Pampa Daily News from Pampa, Texas on September 1, 1935 · Page 1
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Pampa Daily News from Pampa, Texas · Page 1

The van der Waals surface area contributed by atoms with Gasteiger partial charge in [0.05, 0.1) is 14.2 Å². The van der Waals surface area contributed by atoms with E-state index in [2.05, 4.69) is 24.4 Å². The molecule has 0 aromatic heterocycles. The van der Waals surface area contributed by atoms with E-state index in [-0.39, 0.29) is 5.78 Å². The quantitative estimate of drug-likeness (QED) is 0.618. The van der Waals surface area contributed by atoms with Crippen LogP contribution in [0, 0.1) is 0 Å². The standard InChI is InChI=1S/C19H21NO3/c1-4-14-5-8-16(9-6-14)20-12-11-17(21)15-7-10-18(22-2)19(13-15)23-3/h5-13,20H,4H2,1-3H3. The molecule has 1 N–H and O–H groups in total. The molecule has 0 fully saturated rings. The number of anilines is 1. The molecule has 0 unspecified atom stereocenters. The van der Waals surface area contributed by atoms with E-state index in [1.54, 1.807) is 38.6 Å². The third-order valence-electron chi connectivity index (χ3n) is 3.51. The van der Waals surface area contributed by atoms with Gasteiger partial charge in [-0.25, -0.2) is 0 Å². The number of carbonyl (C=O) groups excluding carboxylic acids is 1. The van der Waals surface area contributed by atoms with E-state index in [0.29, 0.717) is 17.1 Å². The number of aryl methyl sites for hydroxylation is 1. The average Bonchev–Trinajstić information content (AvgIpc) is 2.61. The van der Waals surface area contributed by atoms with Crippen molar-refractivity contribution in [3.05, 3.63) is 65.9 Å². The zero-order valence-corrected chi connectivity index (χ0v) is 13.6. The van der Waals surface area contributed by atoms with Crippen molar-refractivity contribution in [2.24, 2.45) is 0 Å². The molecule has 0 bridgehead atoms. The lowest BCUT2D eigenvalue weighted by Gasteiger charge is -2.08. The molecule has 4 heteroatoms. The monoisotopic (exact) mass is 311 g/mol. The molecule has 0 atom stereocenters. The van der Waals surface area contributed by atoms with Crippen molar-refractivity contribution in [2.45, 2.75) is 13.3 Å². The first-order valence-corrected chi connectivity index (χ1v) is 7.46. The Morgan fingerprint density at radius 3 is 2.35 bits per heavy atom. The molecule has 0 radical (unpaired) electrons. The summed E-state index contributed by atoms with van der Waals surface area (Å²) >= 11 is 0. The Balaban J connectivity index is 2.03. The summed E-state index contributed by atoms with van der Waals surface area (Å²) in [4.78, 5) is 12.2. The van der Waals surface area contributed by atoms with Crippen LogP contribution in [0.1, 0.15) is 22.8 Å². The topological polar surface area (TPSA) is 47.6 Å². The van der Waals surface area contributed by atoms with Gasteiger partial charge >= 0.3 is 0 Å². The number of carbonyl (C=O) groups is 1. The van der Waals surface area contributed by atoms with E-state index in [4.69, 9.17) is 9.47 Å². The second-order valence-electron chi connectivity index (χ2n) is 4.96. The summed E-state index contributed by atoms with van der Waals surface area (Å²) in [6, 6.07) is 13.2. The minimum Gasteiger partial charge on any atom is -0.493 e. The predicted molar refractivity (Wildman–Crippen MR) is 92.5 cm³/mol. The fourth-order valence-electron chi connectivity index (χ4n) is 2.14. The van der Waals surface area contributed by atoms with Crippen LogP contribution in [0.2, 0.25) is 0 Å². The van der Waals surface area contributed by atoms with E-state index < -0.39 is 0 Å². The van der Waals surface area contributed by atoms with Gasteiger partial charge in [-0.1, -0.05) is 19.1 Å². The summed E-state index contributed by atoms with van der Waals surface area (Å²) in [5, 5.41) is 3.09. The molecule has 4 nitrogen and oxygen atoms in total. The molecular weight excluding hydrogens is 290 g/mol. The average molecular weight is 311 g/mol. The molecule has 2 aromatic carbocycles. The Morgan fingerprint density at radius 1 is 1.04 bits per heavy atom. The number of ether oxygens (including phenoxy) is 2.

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ARKANSAS, OkLAHOMA AND West Texas: Partly cloudy Sunday And Monday. NEWSPAPER April .6, 1907 Publication, of Painfm THE NEW PAMPA Fastest Growing Citf ifc And Wheat Centef (VOL. 29. NO. 126) (Full "AP" Leased Wife) PAMPA, GRAY COUNTY, TEXAS, SUNDAY MORNING, SEPTEMBER 1, 1935. (18 Pages Today) (PRICE MVE CENlS) MRS. HAROLD ICKES KILLED IN CAR WRECK • * • • IN - • • mm ••'•• •• . . . . . . • ._ _ _ _ _ __ _ _ Thompson Charges Majors Would Cut Gasoline Prices To Get Cheap Crude I. S. TO MAINTAIN 'HANDS-OFF' POLICY DESPITE GIFT OF HAILE SELASSIE Works For Mars BUT SAYS NATION WILL NOT BE INVOLVED IN LAND DEAL By The Associated Press The British government moved. lost night to check concessions Emperor Haile Selassie of Ethiopia gave American and'British interests. The day's development;:! included: London—The British minister to Addis Ababa was authorized to tell Empcrior Halle SelaMsic that London advises him to withhold the conccs'ions. Addis AlWua—An c.fficial com- munique disclosed details of an oil concessions to American interests and one involving the water of Lnhe Tana to an English corporation. Trento—Premier Mussolini in a speech after the conclusion of war maneuver?, said "those who do not know how to grasp the wheel of de"tiny in historic: moments perhaps will never grasp it." He disclnr.stl plr.ns to call 200,000 more men to service. WASHINGTON, Aug. 31. A "hands-off" policy toward American oil concessions granted in Ethiopia became .evident today as President KooEKyelt.. rlgncd a •war-avoiding neutrality resolutions. Despite Groat Britain's advice to Emperor Hnile Selassie to withhold the concessions from explorations granted to English and American interests, state department, officials indicated the United States would take ho official steps. Secretary Hull, after receiving dis- Sec ETHIOPIA, Page G Ricketts Known As 'Lawrence Of Finance'In East Success injtr.sts that may rcvolu- tionizt win fare methods, using ultra ( short waver to paralyze operation fit plane:, warships, and motorized Jland equipment, is believed near* by Guglielimc Marconi, above! wirtlcss telegraphy inventor, who announced in Italy that his •cs'pciirfrtils arc in ?.n advanc- oi stasc. !9c made his rEVelation o.s ho yclimtcercd for army service ini EiiKlj Africa. Superintendent Back Fpom European 1 Tour .LONDON, Aug. 31.' (AP)—Francis M. Rickett, the secretive Etigllsh- man whose name was on the front page of newspapers throughout the world today in connection with concessions In Ethiopia, Is a "mystery , man" even to his wife. London business circles, seeking to throw light on the past activities of the promoter credited -with obtaining concessions for American and British firms, could describe him only as a man with a house In London, a country place at Great Shefford, Berkshire, a castle in Wales, and a proclivity for "dash- Ing off here and .there" in specially chartered airplanes. The promoter, It was learned, was once a director of a British oil development company which was granted rights along the Tigris by Emir Feisal of Iraq. In the Near East, where he has quietly conducted negotiations many years, he is known as the "Lawrance of finance." , Mrs. Rickett, living at the castle In Wales, said today she knew nothing of her husband's enterprises, explaining he did not discuss business matters with her. I Heard .. • The current edition of the Harvester foptball squad saying swell things about "Chinch" aBrrett be- thjngs about "Chinch" Barrett be- toams have done, "Chinch," truly their god-father is the No. 1 Harvester fan. He is the fellow who takes" food to the camp, rustles beds; transportation, who defends them, regardless—all in the hop.e that J bn each Thanksgiving:- day they'll beat not only the spx b« the \sbJrts,' pants and shoes offAm- arjpo's Qpldon sandles, ^Beat 'En» Harvesters!*-. J, 0. Giilhani getting belly4augh.. with tb|s:pne: During the depres* sipii (feeen 'a lP n g .time sinc.e wi heiird that 'word.)"a fellow came to Pftnipjp, and he had only $5 to his name. Afraid he wpuld lose it pr ge roljbed. he bought'» meal tick^, A he, walked, put Of a dpor later in the d&y,,.he groped }nto a man. drp.pp.ed the card »jid the big bru,t 'stepped, oo it with his Supti R. B. Fisher of the rampa nrlepEndcnt school district, arriy- id home Friday via New York from i trip to Europe. Ho reiterated previous announce- nrnt that Jocal schools would open K«nt. 9. A faculty meeting , will lie! held next Friday morning, and all teachers were urged to be oresent. As in the past, registration of freshmen will likely begin the day S9hool opens, however, definite announcements regarding registration nave not been worked out, and studeets and teachers were asked to watcrj she newspaper for announcements I iftl important changes in the facul new teachers and other de- toils p.', school opening, will be an- nounqia later in the week, Mr. Fisher sale] I ! 18 Days In Russia Dun'i; the 6R days he was abroacj Mr. Fisher and the party of eduntors with whom he traveled and iiudied, visited in England, Russlp- Poland, France, Germany, BelgivS, and in the largest cities of Europ, Including London, Moscow, Berlijr Paris. He spent 18 days in Russia where he observed many rormsjbf . the communistic experiment; The 'party landed in London £ ,d after visiting in England went Srect to Russia by boat, land-- ing p a port on the Black Sea. They ;hen traveled over much of Russi through Poland to Berlin, to B glum and to France. They sailec from Havre for the United State As ost travelers to Europe report, Fi.sbxl said that they "felt at home Lindy's 'Heart' Pictured NEW YORK, Aug. 31. (AP) — Tlie mechanical secrets of the robot glass heart which Colonel Charles A. Lindbergh built to maintain life outside 'the body were revealed officially today for the first time by a Rockefeller Institute publication. The success of his heart, announced last June without explanation of its mechanism, was hailed by scientists as one of the great achievements in medicine. The heart is a single piece of glass, roughly resembling an old fashioned pump, in which an entire kidney, liver spleen, or other organs of the human body can be kept alive indefinitely. It is the first robot in which artificial life can be kept going as long as the medical scientists wish, in plain'view of their eyes, where they can study the otherwise hidden progress of disease. The Lindbergh device—its proper scientific name a perfusion pump —supplies not only the heart beats of human pressure and rhythm, taut artificial blood and air to maintain life. Yet it is a device of maiTelous simplicity. As diagrammed by Lindbergh himself it is three glass chambers, connected, one above the other, in vertical position. In the top-floor chamber lives the organ endowed with artificial life. The bottom floor chamber is filled with the arlifical blood which medical scientists have long known how to create, but which they previously lacked the means of using readily. The recond floor bulb, lying between the artificially living organ above and the blood chamber below, serves to regulate to humanlike rythm the flow of artificial blood. This artificial life stream is driven, through a glass artery directly from the bottom floor reservoir into the top one containing the living organ. After running through the organ, the artificial blood passes by a different route down into the lower floor reservoir, to be used over again. C- COMMISSIONER CALLS CUT PUNISHMENT AND THREAT . FISHER, Page 6 PHARES CHOSEN AS HEAD OF NEW POLICE. SYSTEM Highway Patrol And Texas Rangers Combined DALLAS, Aug. 31. (/P)—L. G, Phares, chief of the Texas highway patrol, today was named acting director of the department of public safety, and in that position will be in charge of the state's new, modernized police system. Announcement of the appointment was made by Albert Sidney Johnson of Dallas, chairman of the state public safety commision, which made the selection. Phares, for the present, will continue to act as chief of the highway patrol but will immediately take See PHARES. Page 3 00 Turf Fans See Races Begin PANH —Two sport o hoarse winners, down th day of meet. Sunday, It was Flyii Panl turf Pant con.t The Ing will to b crow will wi f am fa: *n< iue est Wl se W i •JTJLE Aug. 31 (Special). Usand followers of the togs yelled themselves this afternoon as the seven races thundered stretch on the opsnlng annual Southwest Race ces will not be held gala day for Panhandle. and martial music from s famous band greeted from the entire North regipn. The meet will rpjtgh Saturday, Sept. 7. rses of the 235 now fllck- kiis in the Meet's stables ered in the eight races day. A record aected. A total of $800 i(n prize rn.pu.ey. First race, Ada, owned by Lee Gilmore, three-eights of a mile. ! Secopd. Okla Queen, owned by Ray Whitman, four furlongs. Third, Arthur Coventry, owned/by V. W. Steel, four furlongs. / Fourth, Don Alvarp, owned b!y J. L. Gilmore, four furlongs. ' Fifth, Big Lady, owned by/'H, J. Jeffords, five furlongs. Sixth, Bonnie King, owneoji by Ed Dea'hli mile. v Seventh, Betfandot, pwn/Jd "by B. Covington, six furjoni So many -new horsesj are here that bettprs are fprceti to study closely to pipk th? winnf rs. Ladies .day will be Tuksday, 3ept. 3. They will be adrn4ttedUor a service charge pf pjtfy 15 qent? that See LOS ANGELES, Auir. 31 (IP)— A doleful picture of the California oil f.tluatirn was presented today by State Oil Umpirn J. R. Pcm- brrton as the third day of halved crude oil prices passed and gasoline prices were reduced further. "The 'bears,' the rugged individualists, and those opposed to all forms of cooperation regulation have had their way," he said. "Curtailment has collapsed completely in the intensely competitive oil fields and in spite of advice, preaching and dire warnings, the price of crude oil has Been cut more drastically than it has ever been before." DALLAS, Aug. 31 (/P)—The Dal_las News says Chairman Ernest O. 'Thompson cf the Texas railroad commission issued a statement today charging that certain major oil companies planned to cut the price of gasoline as a means of forcing down the price of crude so that they might fill storage with cheap oil. The News says the'statement was dictated by Col. Thompson, now on vacation at a lodge near Reel Riwr, N, M., to a lawyer friend here by telephone. The story adds: "It (the statement) cam'e after reports conveyed to him that a re duction in the tank wagon price of gasoline had been decided upon by See THOMPSON, Page G Phillips Is Given Scare Of Life As Busby's Boys Hold Up For 6 Innings. BASEBALL SCHEDULE 3:30 p. m. today—Pampa Road runners vs. Amarillo Shamrocks. 2:30 p. m. Monday—Phillips 66 of Borger vs. Phillips 66, of Pampa. 8 p. m, Monday—Huber Black- faces vs. Coltcxo of LeFors. DECISION IS RES 0ASHEI Three Federal Judges Will Soon Announce Ruling On Validity of Gas Statute. HOUSTON. Aug. 31. WV-A Thrcc-jtidec federal court reserved declsicn after a hearing here today on a suit of the Texas Panhandle Gas company attacking validity of the new Texas gas proration law. Pending a decision, the court continued, in effect a restraining order prohibiting the state railroad commission from compelling the plaintiff to abide by the ratable taking provisions of the statute. The three judges previously had heard two other suits attacking oil or gas reg- ulotnvy measures. "We have come to a time when we should reconsider what we have been thinking and saying (with regard to gas legislation)," Judge Joseph C. Htucheson told S. A. L. Morgan of Amarillo, attorney for the Texas Panhandle Gas company. "We should be very reluctant to allow the present restraining order to lapse in the meantime," he added after consulting with his associates, Judge T.. M. Kennerly of Houston and R. J. McMillan of San Antonio. "The state has tried three times to write a valid gas law. Each time we have had to strike it down. Maybe it has succeeded this time, so that it becomes a matter for our. discretion. In my opinion, we should abuse it should we prevent you from doing what you have been doing all along until we had fully made up our minds on the matter." State Senator Clint Small of Amarillo made the closing argument for the gas law, of which he is the author. He said the statute is a proper exorcise of legislative authority to stop gas waste through stripping and carbon black plants and that it set up reasonable ratable taking provisions. "By stopping the stripping plants and the carbon black plants in the sweet gas nrea," Small argued, "we protected this plaintiff. If it hadn't been for us, he would have had hi? property confiscated by those people. We thought it not unreasonable, in view of that fact, and to assist us in correcting the evil we were trying to correct, to ask him to do with his properly as others were doing with theirs." A badly shaken Phillips baseball team went back to Borger last uight, lucky to be still in the running for big money In the Junior chamber of commerce baseball tournament. The- "66" boys from Borger had a trying evening defeating- the Busby Indians of Pampa, '/ to 2. For six innings the former Harvester youngsters battled the veteran Oilers toe to toe before cracking. The Indians went out of the tourney, but their two great battles will long be remembered. Orr last Sunday, the Indians gave Amarillo a bad scare. . Errors caused the downfall of the Busby youngsters. Keeling, who chunks the ball for Shell in the two-I league, limited Phillips to six hits, but five errors and some erratic work by his catcher cost him most of the runs. Haddock, on ^he mound for Phillips, allowed only four scattered bingles. He fanned 12 'and Keeling mowed down nine. "! Fuzzy" Feltner, Indian right fiel'der, was the hero of the game. Besides hitting a double, Feltner racjed near the fence after a foul baU and took it one-handed. Red See INDIANS, Page % Sam Houston's Band to Play At Ball Game Baseball fans will hear the Sam Houston ward school band tomor*- row at 2 p. m. In a concert before the Jaycee tournament opens. The children, numbering apoiit 4Q with the average age 11 years, will have a special rehearsal at 9 a. '«• tomorrow and a regular prapMoe at 8:30 a. m. Wednesady. "This band will have a place on (he prograjn, of the-Confederate re- JTOon in AmarUlo nest Friday, $ is well uniformed,, BRITAIN URGES HAILE SELASSIE TO RETAIN LAND Gift To English And U. S. Seen As Block To Mussolini By JAMES A. MILLS World Copyright, 1935, By The Associated Press ADDIS ABABA, Aug. 31.—The swift stroke of Emperor Haile Selassie in turning approximately half his empire to English and American Interests for exploitations was generally regarded today as blocking Italian economic penetration of tUiiopia. An official communique confirmed the concession, made as the emperor prepared for a feared Italian invasion. Diplomatic quarters here appeared stunned. (The British foreign office instructed its minister to Addis Ababa to inform Emperor Haile Selassie Britain advises him to withhold the concessions. The announcement said the concessions would necessitate consultations among signatories of the 1906 treaty dividing spheres of economic influence In Ethiopia— namely, Britain, France and Italy. (A government spokesman in Rome said the action could in no way deter II Duce's East African plans.) The agreement was seen in some quarters as a blow to Italian eco- nonomic aims in the Hinterland of Italian Somallland and the only oil- bearing portion of interior Eritrea, also an Italian colonial possession. The communique explained, an oil concession was granted to the African Development Exploration company, Incorporated in Delaware, for development of oil resources. At the same time another concession, was granted' separate English interests, a corporation known as the Lake Tana conservancy syndicate, giving it the right in perpetuity to build a dam and pumping stations at Pake Tana, head- Sec. To Ethiopia DISPLACEMENT FACTOR USED TO EQUALIZE EFFECT A new gas-oil ratio effective. Sept. 1 and carrying out provisions of H. B. 266 will not adversely affect casinghcad gasoline and carbon black plants in the Panhandle field, although readjustments will doubtless involve some expense, it was staled here yesterday. The new connections which likely will be necessitated will result in creating some temporary employment, it was added, will broaden the market, and will not seriously affect the supply of gas to the plants. Inevitably, however, some new connections will be necessary and some improperly completed wells will be in need of attention. But the order directly applies to only thirteen wells, Railroad commission records showed. With the new ratio Is a displacement factor designed to equitably distribute the energy of the field. The well producing the maximum amount of gas in the field was producing with a gas-oil ratio of 9,160 cubic feet per barrel of oil, was allowed 131 barrels of oil daily; therefore, 131 times 9,160 gave 1,200,000 cubic feet. Tills is the displacement factor. There are 1,179 wells producing gas that is processed by gasoline plants for its gasoline content. These wells produce 154,000,000 cubic feet of gas a day. Under the new gas-oil ratio, 13 of these wells will be affected, representing approximately 32,000,000 cubic feet of gas. Of more than 2,400 oil wells in the field that produce casingheacl gas, under the new ratio it will be necessary for a number to be connected with gasoline plants to supply the gas that has been affected by the ratio. There are approximately 1,200 unconnected wells, most of which could be connected for this purpose, it was stated. Fears that the order would force the closing or moving of plants in the Pampa area were declared to »ee UAS ORDER, Page 3 Most Grocery Stores to Stay Open on Monday Many Pampa stores will be closed tomorrow, Labor day. Drygoods, clothing, and hardware merchants were among the first to announce all-day closing. Most grocery stores will remain open throughout the day, however, a canvass yesterday showed. Because two holidays, including Sunday, come together, a number of merchants felt that they should not close Monday. Baseball, golf, Panhandle horse races, and picnic trips will be among the amusements for Pampans generally. The Jaycee baseball meet, with good weather, is expected to draw huge crowds Monday afternoon and evening. TRAGEDY TAKES PLACE THIRTY MILES FROM SANTA FE, N. M. Claiming to have enlisted a dozen aviators already, Hal Duber- ricr (above), cf Chicago, who says he was a member of the famous Lafayette Escadrille, is recruiting an air force in France for service with the Ethiopian army in event of war with Italy. Eight of his airmen are Americans, lie says. SANTA FE, N. M., Aug. 31 f/P)— Mrs. Harold L. Ickcs, 61, wife of the secretary of the interior and a politician in her own right, was killed tonight in a motor car collision which slate police charged to a hit-and-run driver. With three companions in a taxicab she was plunged Into a ditch 30 miles north of Santa Fe while cnroute here for a fiesta, opening tomorrow, from her summer home at Collidge, N. M. Mrs. Oenevievo Forbes Herrick, well known newspaper correspondent and a house guests of Mrs. Ickes, was Injured critically. , \ Also injured was Ibrahim Seyful- | lah, attache of the Turkish embassy in Washington, and Frank j Allen Gallup, N. M., taxicab driver. \ The "hit and run" driver struck the li Ickes car as it emerged from the steep-walled canyon of the Rio Grande, 10 miles north of Espanola. Espanola, a' tiny adobe settlement, is in an isolated spot in the rugged i gash that the river traces from the desert taboland on the Taos plains down to the hilly country in the Santa Fe area. State police under Capt E. 3. ": House first identified Seyfullah as John Herrick, husband of the writer, but a later check of effects dispelled the confusion .and Herrick was located in Washington. New Mexico state police announced the death of Mrs. Ickes and reported the car in which she was riding to Kspanola. N. M., near the scene of the crash, had been struck by a "hit and run" driver. DUE TO ATTEND 'LAST REUNION' Marine Band To Play And FDR Might Addres's Them BY VESTAL LOTT Associated Press Staff Writer "AMARILLO, Aug. 31'(.T)—The final tryst for many of the southern veterans of the war between the states will be held here Sept. 3-6. Eyesight dim, faulty of step, some of the aged soldiers undoubtedly will answer the annual confederate roll call for the last time. Of the several hundred thousand survivors of the four-year conflict in the 60's, not more than 7,000 remain. Many are too feeble to travel and several have passed away since making reservations for the reunion here. Death annually thins the ranks by about 20 per cent. About 1,000 veterans are expected See VETERANS, Page 6 Suspect Is Held In Tourist Case DALLAS, Aug. 31.'(AP)—The attempt to unravel the mystery of the desert disappearance more than three months ago of four Illinois tourists was given fresh impetus tonight as Dallas detectives questioned a young suspect arrested last night. The possibility that the 24 year old slender, chestnut haired man, who was arrested on suspicion of safe robbery, was connected with the tourist case was investigated when it was found that the youth fitted the description of 'the [nan <believed to have slain the quartet. Among Pther marks, he wore a tattoo on his left arm similar to that of the man reported to have forged and cashed travelers checks belonging to the missing tourists. Officers found $92 in the youth's pockets, and said he admitted having worked tout three weeks in the last several months. He also said he bought and paid in cash for a used car yesterday, investigators report* 5 ed. T; The four vacationing Illinois resv idents, Mr. and Mrs. George Lorius of East St. Louis, 111.; and Mr. and Mrs. Albert Heberer of Duquoin, 111., were last seen near Vaughn, N. M., in the heart of a virtually uninhabited region, on May 3t. When their abandoned auto was found here several weeks later, an extensive search in New Mexico and Texas was , instituted by federal agents and state, county and city pff.ic.ers. See MRS. ICKES, Page 6 Sdiacht Throws /-Down Gauntlet To Jew-Baiter BERLIN, Aug. 31. (IP)— Dr. Hjalmar Schacht, Germany's "economic dictator," threw down the gauntlet to Paul Joseph Goebbels, minister of propaganda, today by reinstating a Reichsbank official who had been sent to a concentration camp. Dr. Schacht, who is president of the Reischbank and minister of finance, insisted that the "honor" of the man, Emil Koeppen, be fully restored. (Dr. Schacht in an address two weeks ago denounced "unregulated individual acts" against Jews and "other state enemies," warning "Jew-bailters" they were causing serious damage to Germany's busi» ness). In addition to being a Reichs- bank official Koeppen managed several apartment houses. He evicted a man named Riecker for nonpayment of rent in November, 1934, and Goebbel's Berlin newspaper, Er Angrieff, launched a bitter attach ,. upon Koeppen, saying he acted con- ,' trary to social principles of nazl Germany. Aroused by this, an angry crowd # stomed Koenpep's home, broke .!> windows and forced Ills suspension/ from the Reichsbank and forced hiy -•'•'.-. arrest. **I Saw . •« t Farrlngton Lewis (you know what clan he belongs to by that first ,, name) who is a modest youth a n 4 /, dislikes to buy groceries about as I much as this corner, lay aside sev» j eral boxes of selected grapes to % store, turn his back for a moment, and return to find a tall, fit9\}^ woman' walking away with them. John Weeks and famly virtually! wrapped up in quilts as' they sat j their living room Frjcjay nis' This corner adopted the idea-1 five mimjtes later. ' " — • Fred Thompson with a contracted at the baseball Friday night because he disJ have a quilt or a couple o,£> •Miss